While dire predictions of economic stagnation and energy shortages shake the nation each day, here on the country's western fringe a new sense of optimism is sweeping through California's economic community.
Pointing to the state's rich reserve of natural resources, a highly diversified economic base, drastic tax reductions, and the state's booming electronic and aerospace industry, many are predicting that California and the West are on the verge of a dramatic economic expansion.
The state does face some critical problems -- an acute housing shortage, serious air pollution, and a large population of poor people who may gain nothing from the state's expected boom.
But the general outlook remains so sanguine that a number of economists, businessmen and political leaders are assertng that California's iniatives in energy and industry may be the key to solving the nations long-term problems. Here, they say, has come a rebirth of the country's old faith in the spirit of the entrepreneur and the promise of technology.
"California has recaptured what Americans once had -- that spirit of pioneering," said Cyril Magin, 80, chairman of the board of Joseph Magnin and Co., one of the state's leading retail clothiers. "People in business out here are creative; they are willing to take risks."
Behind the optimism are widespread economic forecasts that California will largely avoid the national recession expected this year. Economists at Bank of America, the nation's largest bank, are predicting a 10 percent jump in business scales and the addition of 250,000 jobs in California in 1980.
The new employment represents a 2 percent increase over 1979, while the national situation is expected to remain stagnant. California's unemployment rate, which traditionally has benn more than a percentage point above the nation's, is projected to be almost equal to the national average in 1980, despite an anticipated immigration of 200,000 persons.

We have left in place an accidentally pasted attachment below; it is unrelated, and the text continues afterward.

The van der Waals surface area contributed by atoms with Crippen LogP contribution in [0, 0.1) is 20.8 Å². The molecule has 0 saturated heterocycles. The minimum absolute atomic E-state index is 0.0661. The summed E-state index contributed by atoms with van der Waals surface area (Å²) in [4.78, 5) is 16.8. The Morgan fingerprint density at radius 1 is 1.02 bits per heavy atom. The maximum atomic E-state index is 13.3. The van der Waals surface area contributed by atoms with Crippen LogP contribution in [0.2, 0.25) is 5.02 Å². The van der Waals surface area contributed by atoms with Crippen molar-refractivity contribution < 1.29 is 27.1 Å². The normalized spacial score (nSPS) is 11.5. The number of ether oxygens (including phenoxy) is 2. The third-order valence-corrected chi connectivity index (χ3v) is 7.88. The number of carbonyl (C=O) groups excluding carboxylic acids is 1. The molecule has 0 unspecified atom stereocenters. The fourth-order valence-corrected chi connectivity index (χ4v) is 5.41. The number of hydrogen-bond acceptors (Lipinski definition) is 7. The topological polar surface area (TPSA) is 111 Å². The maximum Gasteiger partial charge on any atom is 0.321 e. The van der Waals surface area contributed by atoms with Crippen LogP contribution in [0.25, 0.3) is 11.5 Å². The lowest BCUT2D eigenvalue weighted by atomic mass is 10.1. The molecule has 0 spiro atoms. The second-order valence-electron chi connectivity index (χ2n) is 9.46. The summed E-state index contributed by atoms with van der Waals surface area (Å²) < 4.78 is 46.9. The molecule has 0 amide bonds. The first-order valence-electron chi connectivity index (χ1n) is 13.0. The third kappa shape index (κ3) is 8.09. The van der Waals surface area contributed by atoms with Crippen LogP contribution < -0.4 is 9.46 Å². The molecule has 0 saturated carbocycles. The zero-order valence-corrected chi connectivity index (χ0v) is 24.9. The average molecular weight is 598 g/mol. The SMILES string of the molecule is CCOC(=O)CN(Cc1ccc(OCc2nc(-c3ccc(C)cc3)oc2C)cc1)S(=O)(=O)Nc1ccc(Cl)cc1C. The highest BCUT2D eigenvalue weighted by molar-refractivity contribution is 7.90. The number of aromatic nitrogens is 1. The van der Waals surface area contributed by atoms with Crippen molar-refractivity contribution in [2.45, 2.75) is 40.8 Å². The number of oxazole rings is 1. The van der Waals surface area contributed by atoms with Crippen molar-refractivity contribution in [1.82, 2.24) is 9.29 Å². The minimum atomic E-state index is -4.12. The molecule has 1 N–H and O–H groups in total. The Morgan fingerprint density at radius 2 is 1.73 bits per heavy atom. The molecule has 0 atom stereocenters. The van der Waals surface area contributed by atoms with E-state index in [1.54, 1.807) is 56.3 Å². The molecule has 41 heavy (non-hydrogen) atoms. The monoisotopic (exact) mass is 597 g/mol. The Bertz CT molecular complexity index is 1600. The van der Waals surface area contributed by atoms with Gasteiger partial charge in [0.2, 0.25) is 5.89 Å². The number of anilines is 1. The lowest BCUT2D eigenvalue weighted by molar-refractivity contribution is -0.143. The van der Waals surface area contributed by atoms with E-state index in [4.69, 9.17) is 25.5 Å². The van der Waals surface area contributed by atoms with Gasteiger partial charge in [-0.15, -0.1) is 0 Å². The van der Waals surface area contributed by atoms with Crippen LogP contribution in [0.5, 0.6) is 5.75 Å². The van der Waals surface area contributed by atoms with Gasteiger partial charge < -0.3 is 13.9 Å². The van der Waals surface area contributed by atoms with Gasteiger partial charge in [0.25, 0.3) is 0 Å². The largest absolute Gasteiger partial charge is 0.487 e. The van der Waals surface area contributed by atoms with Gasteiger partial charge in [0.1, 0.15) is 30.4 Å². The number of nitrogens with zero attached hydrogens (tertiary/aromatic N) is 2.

Bank of America also is forecasting the construction of 180,000 housing units in Califronia this year, five times that expected in New York and an amount that will increase the state's already high share of the national market.
The result is that California's real economic growth could reach 2 percent this year compared with a projected 1.5 percent increase nationally. According to the bank, business profits should climb nearly 6 percent in the state while declining 5 percent in the rest of the country.
"I think we will do in a range of moderately better to a hell of a lot better," conludes Michael Salkin, an economist at the Bank of America. "We are to some extent recession-proof."
To explain their glowing report, economists point to the state's varied industrial base in the finance, real estate, aeropspace, electronics and service sectors, which are more resistant to economic downturns than the heavy manufacturing industries of the East. The backlog of unfilled orders in the aircraft industry, for example, has jumped by more than 200 percent in two years, providing a cushion through the expected recession.
The $12-billion-a-year California agri-business sector also is expecting another banner year, with a projected 7.7 percent increase in gross farm income in 1980. Finally, California's position as gateway to the expanding markets of the Far East sparked an increase in state exports of more than 30 percent in the beginning of 1979, one of the few bright spots in the nation's bleak balance-of-trade picture.
"In the long term, California has a very strong competitive advantage," sums up Dr. Robert Arnold, directed of the Center for Continuing Study of the California Economy in Palo Alto.
Unlike Salkin, Arnold expects the state to do only "slightly better" than the rest of the United States this year, and warns if the recession deepens California also will be hit severely.
But once the national economy recovers, Arnold predicts California will outdistance the rest of the country significantly. According to a recent study completed by the center, the state's job force will expand by one-third through 1990 (compared with 25 percent nationally), and California's gross product will mushroom by more than 70 percent, again markedly better than the U.S. average.
Arnold and others say that the centerpiece of the state's promising futureis the burgeoning mult-billion-dollar high-technology, aerospace and electronics industry. That sector, by conservative estimates, is expected to provide 35,000 to 40,000 new jobs for Californians in 1980 alone.